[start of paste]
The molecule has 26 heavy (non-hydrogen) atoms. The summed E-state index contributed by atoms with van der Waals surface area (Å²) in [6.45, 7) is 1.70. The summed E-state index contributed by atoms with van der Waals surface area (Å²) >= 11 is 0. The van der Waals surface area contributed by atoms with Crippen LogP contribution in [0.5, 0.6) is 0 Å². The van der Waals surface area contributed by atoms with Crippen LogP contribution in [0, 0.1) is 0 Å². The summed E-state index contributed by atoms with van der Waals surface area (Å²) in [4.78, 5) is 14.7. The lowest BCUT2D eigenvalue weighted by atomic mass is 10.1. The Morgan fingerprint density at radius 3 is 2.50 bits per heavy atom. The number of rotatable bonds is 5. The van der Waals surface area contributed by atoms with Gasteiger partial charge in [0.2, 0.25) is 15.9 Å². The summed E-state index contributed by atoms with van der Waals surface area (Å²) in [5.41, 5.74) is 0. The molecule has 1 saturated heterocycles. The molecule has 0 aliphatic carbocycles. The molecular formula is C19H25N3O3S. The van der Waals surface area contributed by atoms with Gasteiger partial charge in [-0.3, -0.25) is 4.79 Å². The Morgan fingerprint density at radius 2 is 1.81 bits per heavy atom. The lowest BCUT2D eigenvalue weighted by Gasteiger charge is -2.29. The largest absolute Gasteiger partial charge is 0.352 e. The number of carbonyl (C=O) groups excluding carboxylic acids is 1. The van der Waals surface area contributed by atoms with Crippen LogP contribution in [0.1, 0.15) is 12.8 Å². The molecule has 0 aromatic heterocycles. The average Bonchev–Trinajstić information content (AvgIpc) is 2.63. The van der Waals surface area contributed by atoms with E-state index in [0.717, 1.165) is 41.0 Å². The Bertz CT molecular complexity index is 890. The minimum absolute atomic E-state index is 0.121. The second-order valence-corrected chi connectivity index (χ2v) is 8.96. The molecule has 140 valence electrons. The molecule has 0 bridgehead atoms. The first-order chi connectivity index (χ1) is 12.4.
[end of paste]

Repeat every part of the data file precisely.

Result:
The molecule has 26 heavy (non-hydrogen) atoms. The summed E-state index contributed by atoms with van der Waals surface area (Å²) in [6.45, 7) is 1.70. The summed E-state index contributed by atoms with van der Waals surface area (Å²) >= 11 is 0. The van der Waals surface area contributed by atoms with Crippen LogP contribution in [0.5, 0.6) is 0 Å². The van der Waals surface area contributed by atoms with Crippen LogP contribution in [0, 0.1) is 0 Å². The summed E-state index contributed by atoms with van der Waals surface area (Å²) in [4.78, 5) is 14.7. The lowest BCUT2D eigenvalue weighted by atomic mass is 10.1. The Morgan fingerprint density at radius 3 is 2.50 bits per heavy atom. The number of rotatable bonds is 5. The van der Waals surface area contributed by atoms with Gasteiger partial charge in [0.2, 0.25) is 15.9 Å². The summed E-state index contributed by atoms with van der Waals surface area (Å²) in [5.41, 5.74) is 0. The molecule has 1 saturated heterocycles. The molecule has 0 aliphatic carbocycles. The molecular formula is C19H25N3O3S. The van der Waals surface area contributed by atoms with Gasteiger partial charge in [-0.3, -0.25) is 4.79 Å². The Morgan fingerprint density at radius 2 is 1.81 bits per heavy atom. The lowest BCUT2D eigenvalue weighted by Gasteiger charge is -2.29. The largest absolute Gasteiger partial charge is 0.352 e. The number of carbonyl (C=O) groups excluding carboxylic acids is 1. The van der Waals surface area contributed by atoms with Crippen LogP contribution in [0.1, 0.15) is 12.8 Å². The molecule has 0 aromatic heterocycles. The average Bonchev–Trinajstić information content (AvgIpc) is 2.63. The van der Waals surface area contributed by atoms with E-state index in [0.717, 1.165) is 41.0 Å². The Bertz CT molecular complexity index is 890. The minimum absolute atomic E-state index is 0.121. The second-order valence-corrected chi connectivity index (χ2v) is 8.96. The molecule has 140 valence electrons. The molecule has 0 bridgehead atoms. The first-order chi connectivity index (χ1) is 12.4.